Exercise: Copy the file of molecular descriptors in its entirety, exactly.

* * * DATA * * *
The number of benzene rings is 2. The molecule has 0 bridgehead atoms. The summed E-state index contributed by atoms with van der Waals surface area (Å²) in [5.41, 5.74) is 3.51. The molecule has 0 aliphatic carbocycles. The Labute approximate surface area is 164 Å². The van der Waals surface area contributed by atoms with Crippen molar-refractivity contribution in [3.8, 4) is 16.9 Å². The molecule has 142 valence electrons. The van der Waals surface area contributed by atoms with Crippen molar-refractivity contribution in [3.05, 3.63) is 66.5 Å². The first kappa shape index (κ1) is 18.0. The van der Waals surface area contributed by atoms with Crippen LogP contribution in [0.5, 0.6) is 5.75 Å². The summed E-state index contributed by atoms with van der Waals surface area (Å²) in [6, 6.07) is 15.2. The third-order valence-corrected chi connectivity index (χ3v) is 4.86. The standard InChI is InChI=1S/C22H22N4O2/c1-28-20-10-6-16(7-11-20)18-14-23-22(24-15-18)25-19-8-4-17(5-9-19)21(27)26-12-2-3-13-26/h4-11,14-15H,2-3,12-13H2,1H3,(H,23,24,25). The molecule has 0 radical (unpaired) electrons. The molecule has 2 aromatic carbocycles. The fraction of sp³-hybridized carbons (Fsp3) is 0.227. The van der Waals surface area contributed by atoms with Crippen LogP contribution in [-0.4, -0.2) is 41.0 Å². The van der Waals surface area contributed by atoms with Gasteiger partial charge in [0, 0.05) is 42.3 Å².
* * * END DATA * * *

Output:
The number of benzene rings is 2. The molecule has 0 bridgehead atoms. The summed E-state index contributed by atoms with van der Waals surface area (Å²) in [5.41, 5.74) is 3.51. The molecule has 0 aliphatic carbocycles. The Labute approximate surface area is 164 Å². The van der Waals surface area contributed by atoms with Crippen molar-refractivity contribution in [3.8, 4) is 16.9 Å². The molecule has 142 valence electrons. The van der Waals surface area contributed by atoms with Crippen molar-refractivity contribution in [3.05, 3.63) is 66.5 Å². The first kappa shape index (κ1) is 18.0. The van der Waals surface area contributed by atoms with Crippen LogP contribution in [0.5, 0.6) is 5.75 Å². The summed E-state index contributed by atoms with van der Waals surface area (Å²) in [6, 6.07) is 15.2. The third-order valence-corrected chi connectivity index (χ3v) is 4.86. The standard InChI is InChI=1S/C22H22N4O2/c1-28-20-10-6-16(7-11-20)18-14-23-22(24-15-18)25-19-8-4-17(5-9-19)21(27)26-12-2-3-13-26/h4-11,14-15H,2-3,12-13H2,1H3,(H,23,24,25). The molecule has 0 radical (unpaired) electrons. The molecule has 2 aromatic carbocycles. The fraction of sp³-hybridized carbons (Fsp3) is 0.227. The van der Waals surface area contributed by atoms with Crippen LogP contribution in [-0.4, -0.2) is 41.0 Å². The van der Waals surface area contributed by atoms with Gasteiger partial charge in [0, 0.05) is 42.3 Å².